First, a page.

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  • No.

    You can't lose when you've already lost. The military has been sliding down a slippery slope for a few years no, as public support has dwindled and varied information about the military's budget and spending have leaked to the general public. The military's spending is astronomical and there is no reason for it.

  • No, they did not.

    The military did not lose in the fiscal cliff deal because military spending has only increased over the last decade. Most Americans are now against the war, and see military the military budget as being too large as it is. Since it is such a large percent of the federal budget and citizens don't agree with it, it deserved to be cut.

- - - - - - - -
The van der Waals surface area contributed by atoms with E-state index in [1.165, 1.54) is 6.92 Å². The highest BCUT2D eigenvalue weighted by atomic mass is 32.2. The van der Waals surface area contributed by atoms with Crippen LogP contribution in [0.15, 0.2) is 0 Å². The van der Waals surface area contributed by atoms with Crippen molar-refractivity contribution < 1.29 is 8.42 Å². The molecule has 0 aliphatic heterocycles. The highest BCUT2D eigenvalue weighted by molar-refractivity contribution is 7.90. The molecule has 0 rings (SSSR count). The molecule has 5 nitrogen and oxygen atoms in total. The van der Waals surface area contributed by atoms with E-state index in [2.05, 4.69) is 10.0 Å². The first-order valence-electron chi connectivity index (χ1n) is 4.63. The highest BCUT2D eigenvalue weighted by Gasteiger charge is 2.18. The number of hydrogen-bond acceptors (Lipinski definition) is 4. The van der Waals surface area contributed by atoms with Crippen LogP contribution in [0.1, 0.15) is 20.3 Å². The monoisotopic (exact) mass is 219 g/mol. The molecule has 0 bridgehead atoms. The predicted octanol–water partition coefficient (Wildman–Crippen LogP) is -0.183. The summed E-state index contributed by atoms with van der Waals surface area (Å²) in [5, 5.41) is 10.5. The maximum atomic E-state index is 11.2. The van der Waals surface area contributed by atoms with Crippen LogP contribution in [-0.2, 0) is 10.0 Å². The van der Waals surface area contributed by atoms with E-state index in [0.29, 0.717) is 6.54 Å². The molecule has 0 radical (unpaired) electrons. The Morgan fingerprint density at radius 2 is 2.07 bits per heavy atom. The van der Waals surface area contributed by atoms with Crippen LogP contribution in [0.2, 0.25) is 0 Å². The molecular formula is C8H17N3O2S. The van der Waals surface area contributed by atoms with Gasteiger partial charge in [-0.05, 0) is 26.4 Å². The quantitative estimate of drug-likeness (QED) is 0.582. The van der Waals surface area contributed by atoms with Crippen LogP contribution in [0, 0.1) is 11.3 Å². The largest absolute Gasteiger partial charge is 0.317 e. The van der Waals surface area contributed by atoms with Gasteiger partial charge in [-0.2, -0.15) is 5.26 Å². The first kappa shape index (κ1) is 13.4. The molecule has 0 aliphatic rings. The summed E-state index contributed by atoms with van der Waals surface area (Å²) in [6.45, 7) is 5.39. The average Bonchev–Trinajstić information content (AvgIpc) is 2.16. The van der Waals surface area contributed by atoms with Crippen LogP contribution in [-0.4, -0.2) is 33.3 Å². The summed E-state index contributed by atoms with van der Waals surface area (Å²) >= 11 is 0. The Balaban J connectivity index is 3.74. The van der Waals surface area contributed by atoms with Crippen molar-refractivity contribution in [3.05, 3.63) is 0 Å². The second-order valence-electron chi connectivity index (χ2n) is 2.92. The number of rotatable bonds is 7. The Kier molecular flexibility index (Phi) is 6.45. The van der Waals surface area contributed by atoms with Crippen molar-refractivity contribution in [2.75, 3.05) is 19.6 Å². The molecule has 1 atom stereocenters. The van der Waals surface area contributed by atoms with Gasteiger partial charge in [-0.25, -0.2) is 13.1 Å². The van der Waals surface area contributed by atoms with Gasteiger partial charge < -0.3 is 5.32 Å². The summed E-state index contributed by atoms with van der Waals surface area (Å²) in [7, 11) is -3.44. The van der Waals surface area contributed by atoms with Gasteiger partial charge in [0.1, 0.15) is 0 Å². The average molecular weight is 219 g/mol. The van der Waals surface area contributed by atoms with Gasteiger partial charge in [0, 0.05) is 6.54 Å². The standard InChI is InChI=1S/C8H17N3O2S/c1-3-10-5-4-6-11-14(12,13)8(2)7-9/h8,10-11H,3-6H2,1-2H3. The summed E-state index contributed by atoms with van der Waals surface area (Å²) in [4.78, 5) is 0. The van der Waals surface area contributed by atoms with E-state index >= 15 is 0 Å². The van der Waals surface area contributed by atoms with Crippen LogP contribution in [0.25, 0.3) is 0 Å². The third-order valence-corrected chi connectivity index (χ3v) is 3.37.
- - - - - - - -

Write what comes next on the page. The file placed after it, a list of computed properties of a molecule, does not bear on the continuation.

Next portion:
• Not at all.

    Not at all did the military lose in the fiscal cliff deal. The military is responsible for such a huge amount of the federal budget. Defense cuts are good for the country, and trimming the military can be even more effective if hard examination is given to what is outdated, what is most effective for current needs, and the future.

  • No, the military did not lose in the fiscal cliff deal.

    Funding for the military has increased almost exponentially in the last ten years. This wasn't necessary in the first place, therefore reducing the funding will not cause harm to our military services. It my harm potential plans of expansion of weaponry and recruits, but neither of these are necessary for our current military. There is a reason top generals are telling congress they don't need the tanks that are being purchased. The fiscal cliff deal is a blessing in disguise from a humanitarian standpoint.

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